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Exploring the Moon

A history of lunar discovery from the first
space probes to recent times
by  Ian Ridpath
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The first robot explorers

Landers and orbiters 1

Landers and orbiters 2

Sample returns and lunar rovers

Map of lunar landings

Table of Moon probes

Apollo to the Moon!

Meeting the challenge

Repeating the feat

Driving on the Moon

Heading for the hills

Apollo lunar mission chronology

Russia’s secret manned Moon programme

What did we learn from Apollo?

Lunar exploration since Apollo

The international Moon fleet

Exploring the Apollo landing sites 1

Exploring the Apollo landing sites 2

Exploring the Moon on stamps
Next  
Background image:
The waning crescent Moon.
(European Southern Observatory)


Text © Ian Ridpath

These pages support Ian’s talk on Exploring the Moon
The first robot explorers

Until the dawn of the Space Age, no one had seen the far side of the Moon – indeed, the averted hemisphere was popularly referred to as the “dark side”, even though it undergoes the same monthly cycle of day and night as the Earth-facing side. Most astronomers had expected it would be broadly similar to the near side, albeit more heavily cratered, but the reality turned out to be somewhat different.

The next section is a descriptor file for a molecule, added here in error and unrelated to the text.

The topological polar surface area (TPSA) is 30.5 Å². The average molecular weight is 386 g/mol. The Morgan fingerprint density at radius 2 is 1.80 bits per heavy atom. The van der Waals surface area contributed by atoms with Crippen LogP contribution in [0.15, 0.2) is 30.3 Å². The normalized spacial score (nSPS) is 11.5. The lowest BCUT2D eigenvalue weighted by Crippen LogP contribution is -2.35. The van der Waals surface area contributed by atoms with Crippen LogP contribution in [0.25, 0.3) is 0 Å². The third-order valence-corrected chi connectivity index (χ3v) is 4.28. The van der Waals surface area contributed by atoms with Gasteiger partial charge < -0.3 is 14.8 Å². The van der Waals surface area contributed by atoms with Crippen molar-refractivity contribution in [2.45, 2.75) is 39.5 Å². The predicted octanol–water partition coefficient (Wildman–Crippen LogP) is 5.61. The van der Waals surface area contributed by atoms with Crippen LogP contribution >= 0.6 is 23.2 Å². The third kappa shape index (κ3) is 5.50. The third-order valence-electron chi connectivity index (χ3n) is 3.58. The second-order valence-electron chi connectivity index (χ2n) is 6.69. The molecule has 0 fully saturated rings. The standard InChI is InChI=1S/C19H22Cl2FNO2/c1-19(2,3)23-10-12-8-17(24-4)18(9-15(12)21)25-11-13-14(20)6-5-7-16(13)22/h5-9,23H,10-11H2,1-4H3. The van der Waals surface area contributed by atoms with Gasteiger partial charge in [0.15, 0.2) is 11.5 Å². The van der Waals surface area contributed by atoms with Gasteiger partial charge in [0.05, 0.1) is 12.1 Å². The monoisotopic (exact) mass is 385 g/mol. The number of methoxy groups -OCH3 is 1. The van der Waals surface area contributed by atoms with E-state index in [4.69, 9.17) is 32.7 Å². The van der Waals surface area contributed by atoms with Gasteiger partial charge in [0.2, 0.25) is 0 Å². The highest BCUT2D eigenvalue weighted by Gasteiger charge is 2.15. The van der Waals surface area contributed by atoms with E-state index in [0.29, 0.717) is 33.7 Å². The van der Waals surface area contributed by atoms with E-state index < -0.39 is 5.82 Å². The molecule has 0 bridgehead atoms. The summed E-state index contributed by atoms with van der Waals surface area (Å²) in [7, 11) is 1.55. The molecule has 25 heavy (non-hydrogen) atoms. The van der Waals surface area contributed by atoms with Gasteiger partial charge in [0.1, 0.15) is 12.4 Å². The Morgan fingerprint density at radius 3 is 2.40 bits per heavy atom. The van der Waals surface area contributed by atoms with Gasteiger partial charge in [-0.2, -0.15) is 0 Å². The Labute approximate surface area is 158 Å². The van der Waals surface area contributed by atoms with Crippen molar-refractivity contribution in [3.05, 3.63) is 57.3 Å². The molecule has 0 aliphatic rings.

Luna 3, launched by the former
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The far side of the Moon, from Luna 3
Soviet Union, gave us our first views of this unseen hemisphere when it looped behind the Moon in October 1959. By chance, the release of Luna 3’s first images coincided with a live screening of The Sky at Night on BBC TV. Patrick Moore recalled the moment: “The photographs came through exactly one minute before transmission was due to begin, which did not give me much time to think out a suitable commentary. Luckily the Mare Crisium was shown so clearly that I was able to recognize it at once, which enabled me to get my bearings.”

Although crude by today’s standards, the pictures were good enough to demonstrate the almost total lack of dark lowland mare areas on the far side. The reason for this asymmetry between the two sides of the Moon is still not fully understood, but it seems that most of the dark lavas that flowed out to produce the maria formed under the Earth-facing half.

The United States, spurred by President John F. Kennedy’s challenge laid down in May 1961 to land a man on the Moon and return him to Earth by the end of the 1960s, was also attempting to send probes to the Moon to ascertain what awaited the lunarnauts. The first fully successful US lunar probes were Ranger 7 in July 1964, followed by Ranger 8 and Ranger 9 in February and March 1965, each of which took a rapid series of close-up photographs as they plunged towards the Moon, being destroyed on impact. The Ranger photographs revealed that even what appeared from Earth to be the smoothest parts of the surface were actually peppered with tiny impact craters and boulders, potentially hazardous to a landing.

Photo sequence from Ranger 7 as it plunged towards the Moon in July 1964
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